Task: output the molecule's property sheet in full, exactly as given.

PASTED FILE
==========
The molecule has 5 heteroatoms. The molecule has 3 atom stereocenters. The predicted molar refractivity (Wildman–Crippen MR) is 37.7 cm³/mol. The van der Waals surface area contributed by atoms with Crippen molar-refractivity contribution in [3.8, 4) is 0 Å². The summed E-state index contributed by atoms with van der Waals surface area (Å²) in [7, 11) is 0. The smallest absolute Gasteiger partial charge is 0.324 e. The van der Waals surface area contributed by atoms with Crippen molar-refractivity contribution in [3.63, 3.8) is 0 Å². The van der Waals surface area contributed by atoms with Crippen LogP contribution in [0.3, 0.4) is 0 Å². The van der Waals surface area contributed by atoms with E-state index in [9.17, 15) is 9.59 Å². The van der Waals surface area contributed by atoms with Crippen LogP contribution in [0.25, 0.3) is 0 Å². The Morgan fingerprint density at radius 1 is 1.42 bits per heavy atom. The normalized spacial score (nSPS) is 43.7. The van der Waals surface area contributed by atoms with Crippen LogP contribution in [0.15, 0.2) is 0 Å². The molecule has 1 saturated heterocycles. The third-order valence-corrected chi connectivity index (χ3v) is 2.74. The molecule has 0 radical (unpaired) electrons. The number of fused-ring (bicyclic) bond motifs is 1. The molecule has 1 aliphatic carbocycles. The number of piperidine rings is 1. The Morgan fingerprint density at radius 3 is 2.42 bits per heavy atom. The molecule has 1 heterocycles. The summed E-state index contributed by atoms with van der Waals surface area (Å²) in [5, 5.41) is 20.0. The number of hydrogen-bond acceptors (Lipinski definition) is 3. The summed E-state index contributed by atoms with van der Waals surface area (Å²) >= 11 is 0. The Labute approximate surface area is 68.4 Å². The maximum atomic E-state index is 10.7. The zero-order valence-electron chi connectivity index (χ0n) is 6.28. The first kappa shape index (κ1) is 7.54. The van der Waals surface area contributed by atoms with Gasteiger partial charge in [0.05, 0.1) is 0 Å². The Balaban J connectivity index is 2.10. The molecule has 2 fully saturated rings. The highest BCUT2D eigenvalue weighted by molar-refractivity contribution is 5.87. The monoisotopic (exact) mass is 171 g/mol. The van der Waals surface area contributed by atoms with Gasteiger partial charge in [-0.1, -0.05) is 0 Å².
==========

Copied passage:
The molecule has 5 heteroatoms. The molecule has 3 atom stereocenters. The predicted molar refractivity (Wildman–Crippen MR) is 37.7 cm³/mol. The van der Waals surface area contributed by atoms with Crippen molar-refractivity contribution in [3.8, 4) is 0 Å². The summed E-state index contributed by atoms with van der Waals surface area (Å²) in [7, 11) is 0. The smallest absolute Gasteiger partial charge is 0.324 e. The van der Waals surface area contributed by atoms with Crippen molar-refractivity contribution in [3.63, 3.8) is 0 Å². The van der Waals surface area contributed by atoms with Crippen LogP contribution in [0.3, 0.4) is 0 Å². The van der Waals surface area contributed by atoms with E-state index in [9.17, 15) is 9.59 Å². The van der Waals surface area contributed by atoms with Crippen LogP contribution in [0.25, 0.3) is 0 Å². The Morgan fingerprint density at radius 1 is 1.42 bits per heavy atom. The normalized spacial score (nSPS) is 43.7. The van der Waals surface area contributed by atoms with Crippen LogP contribution in [0.15, 0.2) is 0 Å². The molecule has 1 saturated heterocycles. The third-order valence-corrected chi connectivity index (χ3v) is 2.74. The molecule has 0 radical (unpaired) electrons. The number of fused-ring (bicyclic) bond motifs is 1. The molecule has 1 aliphatic carbocycles. The number of piperidine rings is 1. The Morgan fingerprint density at radius 3 is 2.42 bits per heavy atom. The molecule has 1 heterocycles. The summed E-state index contributed by atoms with van der Waals surface area (Å²) in [5, 5.41) is 20.0. The number of hydrogen-bond acceptors (Lipinski definition) is 3. The summed E-state index contributed by atoms with van der Waals surface area (Å²) >= 11 is 0. The Labute approximate surface area is 68.4 Å². The maximum atomic E-state index is 10.7. The zero-order valence-electron chi connectivity index (χ0n) is 6.28. The first kappa shape index (κ1) is 7.54. The van der Waals surface area contributed by atoms with Gasteiger partial charge in [0.05, 0.1) is 0 Å². The Balaban J connectivity index is 2.10. The molecule has 2 fully saturated rings. The highest BCUT2D eigenvalue weighted by molar-refractivity contribution is 5.87. The monoisotopic (exact) mass is 171 g/mol. The van der Waals surface area contributed by atoms with Gasteiger partial charge in [-0.1, -0.05) is 0 Å².